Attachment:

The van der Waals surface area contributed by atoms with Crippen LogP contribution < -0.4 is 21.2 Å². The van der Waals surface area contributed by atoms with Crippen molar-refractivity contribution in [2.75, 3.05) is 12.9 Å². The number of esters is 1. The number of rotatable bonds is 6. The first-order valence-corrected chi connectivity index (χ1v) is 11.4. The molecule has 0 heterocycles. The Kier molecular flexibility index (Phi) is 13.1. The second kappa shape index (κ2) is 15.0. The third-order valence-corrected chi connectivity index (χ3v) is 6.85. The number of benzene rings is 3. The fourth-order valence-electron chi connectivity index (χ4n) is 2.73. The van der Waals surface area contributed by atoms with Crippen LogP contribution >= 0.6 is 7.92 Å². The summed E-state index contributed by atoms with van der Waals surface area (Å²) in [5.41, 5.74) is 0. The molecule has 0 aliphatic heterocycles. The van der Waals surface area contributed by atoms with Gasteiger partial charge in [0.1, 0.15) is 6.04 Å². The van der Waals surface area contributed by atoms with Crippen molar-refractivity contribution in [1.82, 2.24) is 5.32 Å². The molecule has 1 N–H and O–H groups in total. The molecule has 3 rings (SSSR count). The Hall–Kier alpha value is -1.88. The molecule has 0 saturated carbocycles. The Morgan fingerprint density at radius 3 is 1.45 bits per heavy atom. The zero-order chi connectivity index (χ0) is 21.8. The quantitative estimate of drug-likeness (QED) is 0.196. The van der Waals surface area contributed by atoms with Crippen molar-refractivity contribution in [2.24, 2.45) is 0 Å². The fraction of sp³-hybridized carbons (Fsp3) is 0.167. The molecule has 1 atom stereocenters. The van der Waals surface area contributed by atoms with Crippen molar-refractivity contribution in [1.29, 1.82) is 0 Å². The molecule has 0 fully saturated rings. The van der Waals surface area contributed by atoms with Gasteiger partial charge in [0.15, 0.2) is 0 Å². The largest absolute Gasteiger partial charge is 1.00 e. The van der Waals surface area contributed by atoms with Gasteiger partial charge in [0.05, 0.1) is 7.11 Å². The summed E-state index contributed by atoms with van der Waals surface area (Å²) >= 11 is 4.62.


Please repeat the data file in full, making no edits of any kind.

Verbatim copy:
The van der Waals surface area contributed by atoms with Crippen LogP contribution < -0.4 is 21.2 Å². The van der Waals surface area contributed by atoms with Crippen molar-refractivity contribution in [2.75, 3.05) is 12.9 Å². The number of esters is 1. The number of rotatable bonds is 6. The first-order valence-corrected chi connectivity index (χ1v) is 11.4. The molecule has 0 heterocycles. The Kier molecular flexibility index (Phi) is 13.1. The second kappa shape index (κ2) is 15.0. The third-order valence-corrected chi connectivity index (χ3v) is 6.85. The number of benzene rings is 3. The fourth-order valence-electron chi connectivity index (χ4n) is 2.73. The van der Waals surface area contributed by atoms with Crippen LogP contribution >= 0.6 is 7.92 Å². The summed E-state index contributed by atoms with van der Waals surface area (Å²) in [5.41, 5.74) is 0. The molecule has 0 aliphatic heterocycles. The van der Waals surface area contributed by atoms with Gasteiger partial charge in [0.1, 0.15) is 6.04 Å². The van der Waals surface area contributed by atoms with Crippen molar-refractivity contribution in [1.82, 2.24) is 5.32 Å². The molecule has 1 N–H and O–H groups in total. The molecule has 3 rings (SSSR count). The Hall–Kier alpha value is -1.88. The molecule has 0 saturated carbocycles. The Morgan fingerprint density at radius 3 is 1.45 bits per heavy atom. The zero-order chi connectivity index (χ0) is 21.8. The quantitative estimate of drug-likeness (QED) is 0.196. The van der Waals surface area contributed by atoms with Crippen molar-refractivity contribution in [2.24, 2.45) is 0 Å². The fraction of sp³-hybridized carbons (Fsp3) is 0.167. The molecule has 1 atom stereocenters. The van der Waals surface area contributed by atoms with Crippen molar-refractivity contribution in [1.29, 1.82) is 0 Å². The molecule has 0 fully saturated rings. The van der Waals surface area contributed by atoms with Gasteiger partial charge in [0.15, 0.2) is 0 Å². The largest absolute Gasteiger partial charge is 1.00 e. The van der Waals surface area contributed by atoms with Gasteiger partial charge in [0.05, 0.1) is 7.11 Å². The summed E-state index contributed by atoms with van der Waals surface area (Å²) >= 11 is 4.62.